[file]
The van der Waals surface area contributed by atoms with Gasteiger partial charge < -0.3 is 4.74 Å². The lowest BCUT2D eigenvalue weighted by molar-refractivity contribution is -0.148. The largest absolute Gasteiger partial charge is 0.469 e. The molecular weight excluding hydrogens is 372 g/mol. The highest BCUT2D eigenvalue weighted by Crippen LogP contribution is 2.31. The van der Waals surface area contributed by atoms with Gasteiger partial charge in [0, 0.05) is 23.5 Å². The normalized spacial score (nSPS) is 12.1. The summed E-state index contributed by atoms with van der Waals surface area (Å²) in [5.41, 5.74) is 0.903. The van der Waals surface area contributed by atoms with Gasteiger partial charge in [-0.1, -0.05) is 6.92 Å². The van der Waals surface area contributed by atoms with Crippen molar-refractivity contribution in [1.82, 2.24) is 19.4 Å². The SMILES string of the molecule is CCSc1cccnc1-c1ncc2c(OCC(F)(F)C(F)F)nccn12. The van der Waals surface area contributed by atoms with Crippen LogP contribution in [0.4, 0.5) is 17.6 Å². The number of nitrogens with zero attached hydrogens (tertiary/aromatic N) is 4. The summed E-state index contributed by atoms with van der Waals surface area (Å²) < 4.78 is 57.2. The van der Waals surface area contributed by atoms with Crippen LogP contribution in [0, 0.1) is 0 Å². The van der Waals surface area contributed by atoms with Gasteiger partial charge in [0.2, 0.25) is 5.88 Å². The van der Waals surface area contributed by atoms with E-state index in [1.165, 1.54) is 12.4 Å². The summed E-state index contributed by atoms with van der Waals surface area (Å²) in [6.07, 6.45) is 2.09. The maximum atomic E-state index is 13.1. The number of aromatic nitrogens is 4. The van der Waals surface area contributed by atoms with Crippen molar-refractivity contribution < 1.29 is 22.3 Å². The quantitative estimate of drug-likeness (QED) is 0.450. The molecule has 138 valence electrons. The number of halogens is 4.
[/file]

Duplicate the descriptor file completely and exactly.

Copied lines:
The van der Waals surface area contributed by atoms with Gasteiger partial charge < -0.3 is 4.74 Å². The lowest BCUT2D eigenvalue weighted by molar-refractivity contribution is -0.148. The largest absolute Gasteiger partial charge is 0.469 e. The molecular weight excluding hydrogens is 372 g/mol. The highest BCUT2D eigenvalue weighted by Crippen LogP contribution is 2.31. The van der Waals surface area contributed by atoms with Gasteiger partial charge in [0, 0.05) is 23.5 Å². The normalized spacial score (nSPS) is 12.1. The summed E-state index contributed by atoms with van der Waals surface area (Å²) in [5.41, 5.74) is 0.903. The van der Waals surface area contributed by atoms with Gasteiger partial charge in [-0.1, -0.05) is 6.92 Å². The van der Waals surface area contributed by atoms with Crippen molar-refractivity contribution in [1.82, 2.24) is 19.4 Å². The SMILES string of the molecule is CCSc1cccnc1-c1ncc2c(OCC(F)(F)C(F)F)nccn12. The van der Waals surface area contributed by atoms with Crippen LogP contribution in [0.4, 0.5) is 17.6 Å². The number of nitrogens with zero attached hydrogens (tertiary/aromatic N) is 4. The summed E-state index contributed by atoms with van der Waals surface area (Å²) < 4.78 is 57.2. The van der Waals surface area contributed by atoms with Crippen LogP contribution in [0, 0.1) is 0 Å². The van der Waals surface area contributed by atoms with Gasteiger partial charge in [0.2, 0.25) is 5.88 Å². The van der Waals surface area contributed by atoms with E-state index in [1.165, 1.54) is 12.4 Å². The summed E-state index contributed by atoms with van der Waals surface area (Å²) in [6.07, 6.45) is 2.09. The maximum atomic E-state index is 13.1. The number of aromatic nitrogens is 4. The van der Waals surface area contributed by atoms with Crippen molar-refractivity contribution < 1.29 is 22.3 Å². The quantitative estimate of drug-likeness (QED) is 0.450. The molecule has 138 valence electrons. The number of halogens is 4.